Indoor Air Hygiene Purging COVID Variants

The devastating coronavirus pandemic continues to outpace the global vaccination program designed to stop it in its tracks. As global health authorities ramp up their efforts to put shots in arms, the virus responds with ever more deadly variants that threaten to spread more easily and quickly than we have experienced before. CNN reported on July 27th that the US could see 200,000 cases a day within the next six weeks as the Delta variant continues to spread. This is especially concerning, as Dr. Paul Offit, director of the Vaccine Education Center at Children’s Hospital of Philadelphia, pointed out in the CNN report: “Now we are at a point where there is a solid 25 or 30% of the population that’s saying they don’t want to get vaccinated, that they are okay with allowing this virus to continue to spread, continue to do harm and, worst of all, continue to possibly create variants that are going to be resistant to vaccine-induced immunity.” 

In some areas, mask guidance has changed in accordance with WHO and CDC recommendations that masks should be worn indoors, regardless of vaccination status, in areas of high infection rates. The report from CNN further states that health experts have suggested mandating that people be vaccinated in order to work in certain venues or attend school. This is seen by some as a necessary measure to getting the country to a fully protective level of vaccination. The return to school this fall has already prompted a push for 12-15 year olds to be vaccinated as soon as possible, in order to provide a level of protection upon their return.

There is little doubt that vaccination plus mask wearing and social distancing where possible is an appropriate response to slowing the spread of the virus, but as unvaccinated children and adults alike return to school classrooms and office environments, there is more that can be done to reduce the risk of infection within these indoor spaces. Coronavirus is transmitted via airborne particles so we must also look to the quality of the air we breathe when inside a building.

It’s what’s inside the air indoors that requires constant management

One of the sneakiest things about Covid-19 is that someone can be infected and not know it, so it’s very possible we come in contact with infected, but asymptomatic, people every day. The best mitigation strategy is a multi-pronged approach including vaccinations, mask wearing, distancing, and through managing the indoor air quality with proper levels of ventilation and filtration. Filtration with HEPA and MERV-13 filters has received a lot of attention in the media, but ventilation with outside air is just as important. Ventilation dilutes harmful particles in the air – including Covid-19 and other viruses. Think about a drop of food coloring in a glass of water. If you have a small amount of water, it will be very dark – or very concentrated. The more water you add to the glass, the lighter the color of the water will be. Air works the same way, the more you ventilate, or add air, the more you can dilute the harmful things in it.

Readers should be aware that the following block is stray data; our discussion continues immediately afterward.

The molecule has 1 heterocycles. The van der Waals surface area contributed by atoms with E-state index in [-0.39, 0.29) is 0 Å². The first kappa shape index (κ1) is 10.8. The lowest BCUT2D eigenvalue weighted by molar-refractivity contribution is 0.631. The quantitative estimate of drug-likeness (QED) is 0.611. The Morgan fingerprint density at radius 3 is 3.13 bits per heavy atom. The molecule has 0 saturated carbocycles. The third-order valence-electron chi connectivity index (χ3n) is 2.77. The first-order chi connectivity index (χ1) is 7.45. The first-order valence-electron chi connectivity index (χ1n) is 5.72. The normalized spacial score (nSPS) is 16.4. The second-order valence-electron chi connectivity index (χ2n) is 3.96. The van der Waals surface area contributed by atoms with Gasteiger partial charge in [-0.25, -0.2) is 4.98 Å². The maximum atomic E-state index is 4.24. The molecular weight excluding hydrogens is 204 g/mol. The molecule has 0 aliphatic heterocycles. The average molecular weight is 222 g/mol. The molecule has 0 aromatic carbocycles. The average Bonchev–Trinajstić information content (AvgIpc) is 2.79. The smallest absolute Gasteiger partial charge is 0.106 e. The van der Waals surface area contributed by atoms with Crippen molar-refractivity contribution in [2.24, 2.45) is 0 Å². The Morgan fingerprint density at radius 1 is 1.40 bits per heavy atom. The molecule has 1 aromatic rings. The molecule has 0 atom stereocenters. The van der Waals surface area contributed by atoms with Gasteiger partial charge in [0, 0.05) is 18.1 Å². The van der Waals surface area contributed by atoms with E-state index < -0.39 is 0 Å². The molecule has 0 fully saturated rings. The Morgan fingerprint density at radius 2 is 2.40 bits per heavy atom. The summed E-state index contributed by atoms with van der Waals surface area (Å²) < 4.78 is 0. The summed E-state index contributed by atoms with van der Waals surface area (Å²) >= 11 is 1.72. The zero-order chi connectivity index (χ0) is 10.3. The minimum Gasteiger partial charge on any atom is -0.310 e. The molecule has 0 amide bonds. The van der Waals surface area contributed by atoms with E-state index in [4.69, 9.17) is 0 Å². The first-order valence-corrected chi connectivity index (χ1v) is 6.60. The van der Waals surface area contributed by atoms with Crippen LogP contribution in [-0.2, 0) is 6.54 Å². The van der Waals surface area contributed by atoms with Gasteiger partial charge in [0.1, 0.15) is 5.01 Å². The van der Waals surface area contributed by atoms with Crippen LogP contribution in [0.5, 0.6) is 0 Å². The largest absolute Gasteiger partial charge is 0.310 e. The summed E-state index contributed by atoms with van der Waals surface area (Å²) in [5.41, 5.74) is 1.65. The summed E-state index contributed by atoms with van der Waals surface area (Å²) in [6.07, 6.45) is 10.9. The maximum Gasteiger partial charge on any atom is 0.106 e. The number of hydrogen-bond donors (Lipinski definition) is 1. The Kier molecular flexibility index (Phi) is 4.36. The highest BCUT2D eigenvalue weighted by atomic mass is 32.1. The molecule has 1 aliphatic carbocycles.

Joseph G. Allen, Director of the Harvard Healthy Buildings Program and Associate Professor at Harvard’s T.H. Chan School of Public Health, suggests that to reduce far-field airborne transmission (within the room but beyond six feet), four to six air changes per hour should be targeted:  This means all the air inside a room should be fully replaced  or filtered completely four to six times per hour, every hour, with outside air or fully filtered inside air, as long as people are inside. This can be done through outdoor air ventilation, recirculated air that passes through a filter with least a minimum efficiency rating value 13 (MERV 13) rating; passage of air through portable air cleaners with HEPA (high-efficiency particulate air) filters.

The issue many building owners or school superintendents, for example, will face is how to get up and running in terms of addressing indoor air quality, and here The Indoor Air Hygiene Institute can offer what we refer to as The Inside Advantage. The certification program we offer is built around solid scientific facts and is designed to provide guidance, continuous air monitoring, and ongoing support to those that want to make a tangible impact on human health for their occupants. It is also a very valuable program to understand what exactly, if anything, is needed to address indoor air quality issues. The goal of this program is to determine where air quality issues need to be addressed, what the best solutions are, and not waste money on assumption-based buying.

Protecting health through hygienic air

We measure the five core elements of indoor air quality at the outset – Temperature, Humidity, CO2, VOCs and Particulate Matter (PM2.5)– before making recommendations to achieve optimal air hygiene within a space. These factors are monitored in real time to ensure that the air in a building consistently meets high hygiene standards.

Defeating COVID variants will take a concerted effort from each and every one of us, but with a multi-faceted approach that targets elements such as vaccination, social distancing, responsible mask wearing and the highest levels of indoor air hygiene, together we can look to reopen the doors to our lives  and keep them open long term.

For more information on how The Institute can help you to gain the Inside Advantage, contact us

poor indoor air quality can trigger asthma

Certify Your Indoor Air Quality

Ensure you are taking the right steps to provide quality indoor air. Give people the confidence to return indoors.